When two parties to a transaction are in different EU countries, it is essential that each person knows where that transaction is subject to VAT and who is responsible for accounting for VAT to the responsible tax authority. On 1 January 2010, radical changes to the harmonised 'place of supply rules for services' occurred.
Previously, the default place of supply of a service was where the supplier was established. However, from 1 January 2010, the default place of supply depends on whether the customer is a 'relevant businessperson'.
- When the customer is not a relevant businessperson - ie, a business-to-customer supply (B2C) - the default place of supply will be 'where the supplier belongs'.
- When the customer is a relevant businessperson - ie, a business-to-business supply (B2B) - the default place of supply will become'where the customer belongs'.
As with the previous rules, there will continue to be exceptions to the default position.
The first step is to question whether the supply falls within the definitions of the General Exceptions.
- Services directly relating to land continue to be taxed where the land is located.
- Passenger transport continues to be taxed where the journey takes place, proportionate to the distances travelled.
- Hiring a means of transport is subject to VAT, where the means of transport is placed at the customer's disposal if it is a 'short-term' hire, which is a continuous period of 90 days or less for a vessel, or 30 days or less for any other means of transport.
A long-term hire of a means of transport will, until 1 January 2013, continue to be treated as made under the default place of supply rule but will also be subject to an override under the 'use and enjoyment' provisions set out in more detail below.
Supplies of cultural, artistic, sporting, scientific, educational, entertainment and similar services (including fairs and exhibitions, and ancillary services relating to such activities will, until 1 January 2011, be taxed where the service is physically carried out as a General Exception to the default place of supply. From 1 January 2011, a similar B2C Exception and a more limited B2B
Exception will replace this General Exception.
Restaurant and catering services will be treated as supplied where the service is physically carried out, except where provided in the course of an EU passenger transport operation.
A provision of catering or restaurant services during an EU passenger transport operation (a journey between two EU member states that does not include a stop at a non-EU location at which passengers may embark or disembark) is supplied in the country of departure.
Hiring of goods and telecommunication and broadcasting services are subject to a 'use and enjoyment' General Exception.
Enjoyment as an Exception
The essence of the 'use and enjoyment' rule is that, where under the default place of supply, a transaction either:
- Escapes VAT, but the service is 'used and enjoyed' in the EU; or
- Is subject to EU VAT, but use and enjoyment occurs outside the EU.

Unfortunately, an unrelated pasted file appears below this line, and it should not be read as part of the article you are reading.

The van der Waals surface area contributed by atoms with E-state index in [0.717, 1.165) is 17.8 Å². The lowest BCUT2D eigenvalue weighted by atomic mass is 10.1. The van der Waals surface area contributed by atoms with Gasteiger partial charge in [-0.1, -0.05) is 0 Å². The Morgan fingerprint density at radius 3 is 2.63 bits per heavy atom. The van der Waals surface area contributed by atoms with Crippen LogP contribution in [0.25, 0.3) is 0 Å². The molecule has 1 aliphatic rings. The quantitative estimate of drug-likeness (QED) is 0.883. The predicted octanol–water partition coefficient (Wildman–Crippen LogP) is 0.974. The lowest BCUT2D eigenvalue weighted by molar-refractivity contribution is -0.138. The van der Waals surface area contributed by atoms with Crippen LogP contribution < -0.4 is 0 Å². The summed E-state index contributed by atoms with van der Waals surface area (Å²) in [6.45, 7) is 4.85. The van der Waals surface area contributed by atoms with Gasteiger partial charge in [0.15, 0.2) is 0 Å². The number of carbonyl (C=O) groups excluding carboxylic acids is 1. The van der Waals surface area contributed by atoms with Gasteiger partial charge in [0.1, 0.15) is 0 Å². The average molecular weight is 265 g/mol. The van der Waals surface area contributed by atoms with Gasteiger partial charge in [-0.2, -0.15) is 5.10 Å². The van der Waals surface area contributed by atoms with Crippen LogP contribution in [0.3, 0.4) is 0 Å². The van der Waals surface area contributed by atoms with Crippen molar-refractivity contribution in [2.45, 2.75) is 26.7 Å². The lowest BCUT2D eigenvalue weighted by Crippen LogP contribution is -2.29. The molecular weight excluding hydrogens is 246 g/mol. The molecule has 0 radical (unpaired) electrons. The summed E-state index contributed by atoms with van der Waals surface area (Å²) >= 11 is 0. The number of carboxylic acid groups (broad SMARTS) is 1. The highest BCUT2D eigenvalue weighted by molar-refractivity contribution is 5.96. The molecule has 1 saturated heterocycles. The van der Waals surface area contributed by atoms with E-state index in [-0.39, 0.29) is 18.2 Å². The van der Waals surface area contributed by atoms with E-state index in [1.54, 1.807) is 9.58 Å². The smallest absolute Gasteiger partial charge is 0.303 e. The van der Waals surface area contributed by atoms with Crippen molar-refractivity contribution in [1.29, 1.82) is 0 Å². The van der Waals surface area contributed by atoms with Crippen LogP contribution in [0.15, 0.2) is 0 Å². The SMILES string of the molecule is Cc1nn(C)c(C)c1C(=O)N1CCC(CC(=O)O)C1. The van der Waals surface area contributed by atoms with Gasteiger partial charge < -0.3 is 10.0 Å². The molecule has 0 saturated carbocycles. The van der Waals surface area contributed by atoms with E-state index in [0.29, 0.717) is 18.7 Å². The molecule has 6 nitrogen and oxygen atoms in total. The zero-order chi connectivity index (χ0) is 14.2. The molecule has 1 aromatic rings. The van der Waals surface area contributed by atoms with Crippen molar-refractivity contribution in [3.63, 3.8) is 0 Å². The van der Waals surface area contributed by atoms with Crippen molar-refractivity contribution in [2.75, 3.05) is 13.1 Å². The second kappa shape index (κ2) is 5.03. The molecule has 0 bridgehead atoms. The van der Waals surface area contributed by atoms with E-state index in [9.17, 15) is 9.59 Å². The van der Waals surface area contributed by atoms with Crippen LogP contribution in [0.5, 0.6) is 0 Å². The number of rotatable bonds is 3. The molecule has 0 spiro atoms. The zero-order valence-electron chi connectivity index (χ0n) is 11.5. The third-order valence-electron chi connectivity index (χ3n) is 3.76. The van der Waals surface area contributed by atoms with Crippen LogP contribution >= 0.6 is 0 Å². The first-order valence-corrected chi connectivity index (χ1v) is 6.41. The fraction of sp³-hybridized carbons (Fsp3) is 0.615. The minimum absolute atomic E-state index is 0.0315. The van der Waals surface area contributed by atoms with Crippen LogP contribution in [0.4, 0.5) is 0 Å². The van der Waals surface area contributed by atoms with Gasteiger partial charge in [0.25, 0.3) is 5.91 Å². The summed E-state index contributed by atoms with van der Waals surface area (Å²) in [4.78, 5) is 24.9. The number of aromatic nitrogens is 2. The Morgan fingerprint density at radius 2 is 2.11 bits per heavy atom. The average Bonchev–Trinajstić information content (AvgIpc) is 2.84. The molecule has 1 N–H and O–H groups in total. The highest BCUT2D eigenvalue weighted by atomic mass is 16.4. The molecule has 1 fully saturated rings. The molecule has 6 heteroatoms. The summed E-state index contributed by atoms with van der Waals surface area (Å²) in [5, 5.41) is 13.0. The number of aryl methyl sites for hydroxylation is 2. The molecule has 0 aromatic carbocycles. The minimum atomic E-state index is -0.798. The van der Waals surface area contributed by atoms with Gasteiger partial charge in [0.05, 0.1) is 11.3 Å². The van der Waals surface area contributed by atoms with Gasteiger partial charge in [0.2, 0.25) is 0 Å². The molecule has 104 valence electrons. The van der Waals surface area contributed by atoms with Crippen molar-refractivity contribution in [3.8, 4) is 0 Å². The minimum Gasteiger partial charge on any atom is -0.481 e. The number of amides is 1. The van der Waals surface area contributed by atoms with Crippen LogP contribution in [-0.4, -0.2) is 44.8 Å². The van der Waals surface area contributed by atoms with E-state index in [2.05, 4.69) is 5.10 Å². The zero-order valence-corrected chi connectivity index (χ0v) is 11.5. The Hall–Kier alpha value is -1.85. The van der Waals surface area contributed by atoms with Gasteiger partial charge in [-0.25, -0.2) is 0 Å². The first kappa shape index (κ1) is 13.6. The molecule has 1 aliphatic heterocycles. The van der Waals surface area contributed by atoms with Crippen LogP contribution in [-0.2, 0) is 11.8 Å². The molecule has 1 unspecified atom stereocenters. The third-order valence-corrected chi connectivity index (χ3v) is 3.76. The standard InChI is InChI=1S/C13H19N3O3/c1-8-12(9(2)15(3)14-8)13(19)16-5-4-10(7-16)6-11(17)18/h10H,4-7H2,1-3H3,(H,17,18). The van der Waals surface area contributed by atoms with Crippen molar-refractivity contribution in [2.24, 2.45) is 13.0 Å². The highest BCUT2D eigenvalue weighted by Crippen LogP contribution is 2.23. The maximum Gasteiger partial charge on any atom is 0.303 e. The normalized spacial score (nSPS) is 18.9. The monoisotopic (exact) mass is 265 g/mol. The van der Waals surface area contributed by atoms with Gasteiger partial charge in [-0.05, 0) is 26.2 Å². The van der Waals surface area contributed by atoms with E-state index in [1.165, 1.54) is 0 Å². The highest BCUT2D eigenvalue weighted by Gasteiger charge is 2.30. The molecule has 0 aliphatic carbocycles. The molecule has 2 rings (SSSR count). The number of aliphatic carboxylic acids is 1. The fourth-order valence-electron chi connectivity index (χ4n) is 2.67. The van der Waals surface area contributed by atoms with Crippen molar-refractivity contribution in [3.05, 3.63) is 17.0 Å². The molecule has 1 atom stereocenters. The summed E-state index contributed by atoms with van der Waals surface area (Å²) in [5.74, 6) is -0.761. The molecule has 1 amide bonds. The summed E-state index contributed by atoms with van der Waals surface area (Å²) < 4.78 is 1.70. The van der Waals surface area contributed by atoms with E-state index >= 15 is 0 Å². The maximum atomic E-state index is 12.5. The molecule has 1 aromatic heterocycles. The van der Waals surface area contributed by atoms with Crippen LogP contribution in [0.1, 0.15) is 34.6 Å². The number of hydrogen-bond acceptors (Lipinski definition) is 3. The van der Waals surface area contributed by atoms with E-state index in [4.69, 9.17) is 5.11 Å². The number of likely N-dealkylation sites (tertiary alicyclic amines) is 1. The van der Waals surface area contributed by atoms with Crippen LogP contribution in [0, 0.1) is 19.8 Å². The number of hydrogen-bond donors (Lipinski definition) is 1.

In those circumstances, the transaction should be treated as made where use and enjoyment occurs.
A non-EU business hiring goods to an EU customer should not have a commercial advantage over an EU supplier simply because his business is established outside the EU and the supply would escape VAT under the default place of supply.
General Exceptions apply to all customers, regardless of their status as a relevant businessperson. However, if the service provided is not within a General Exception, the next step is to identify whether the customer is a relevant businessperson, which is a person who carries out an economic activity in any location, or is registered for VAT anywhere within the EU.
With the knowledge of the customer's status, it is then necessary to consider whether a B2B Exception or B2C Exception applies.
Electronically supplied services, such as website supply, web-hosting, updating of software, images, text and making available of databases, are treated as supplied where they are used and enjoyed if this is in the EU and the service would otherwise escape VAT, or vice versa.
Admissions to cultural, educational and entertainment activities etc, and ancillary services relating to admission to such events, are to be treated as made in the country in which the events in question actually take place. This B2B Exception will apply from 1 January 2011.
Supplies by an intermediary arranging a transaction are treated as supplied where that underlying transaction occurs.
The service of transport of goods between different EU territories is treated as supplied where the transport begins.
Transport of goods (other than between two EU territories as described above) is subject to VAT where the transportation physically occurs.
Ancillary transport services take place where the service is physically performed.
From 1 January 2013, long-term hiring of means of transport is to be treated as supplied in the country in which the recipient belongs, unless it is made available to the customer in the territory in which the supplier is established, in which case the place of supply is where the supplier belongs.
The use and enjoyment General Exception applying to the hire of a means of transport (see above) will continue to apply in similar activities (including fairs and exhibitions), and ancillary services relating to such activities, including services of organisers of such activities.
Electronic services supplied to non-business customers in the EU by a non-EU supplier are treated as supplied where the customer belongs.